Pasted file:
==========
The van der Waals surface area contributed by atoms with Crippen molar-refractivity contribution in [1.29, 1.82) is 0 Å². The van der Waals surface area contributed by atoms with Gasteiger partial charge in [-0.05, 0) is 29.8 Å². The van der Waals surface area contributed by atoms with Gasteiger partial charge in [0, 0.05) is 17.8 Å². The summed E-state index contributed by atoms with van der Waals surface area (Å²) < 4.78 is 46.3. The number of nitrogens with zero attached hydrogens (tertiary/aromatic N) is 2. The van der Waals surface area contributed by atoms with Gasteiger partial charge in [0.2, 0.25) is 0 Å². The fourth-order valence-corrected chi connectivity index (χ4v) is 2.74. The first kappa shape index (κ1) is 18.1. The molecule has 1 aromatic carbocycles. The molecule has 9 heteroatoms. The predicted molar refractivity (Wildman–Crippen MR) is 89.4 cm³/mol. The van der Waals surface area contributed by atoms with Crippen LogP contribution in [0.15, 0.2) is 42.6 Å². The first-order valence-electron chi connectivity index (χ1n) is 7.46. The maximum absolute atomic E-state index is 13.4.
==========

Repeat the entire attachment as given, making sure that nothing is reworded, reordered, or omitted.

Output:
The van der Waals surface area contributed by atoms with Crippen molar-refractivity contribution in [1.29, 1.82) is 0 Å². The van der Waals surface area contributed by atoms with Gasteiger partial charge in [-0.05, 0) is 29.8 Å². The van der Waals surface area contributed by atoms with Gasteiger partial charge in [0, 0.05) is 17.8 Å². The summed E-state index contributed by atoms with van der Waals surface area (Å²) < 4.78 is 46.3. The number of nitrogens with zero attached hydrogens (tertiary/aromatic N) is 2. The van der Waals surface area contributed by atoms with Gasteiger partial charge in [0.2, 0.25) is 0 Å². The fourth-order valence-corrected chi connectivity index (χ4v) is 2.74. The first kappa shape index (κ1) is 18.1. The molecule has 1 aromatic carbocycles. The molecule has 9 heteroatoms. The predicted molar refractivity (Wildman–Crippen MR) is 89.4 cm³/mol. The van der Waals surface area contributed by atoms with Crippen LogP contribution in [0.15, 0.2) is 42.6 Å². The first-order valence-electron chi connectivity index (χ1n) is 7.46. The maximum absolute atomic E-state index is 13.4.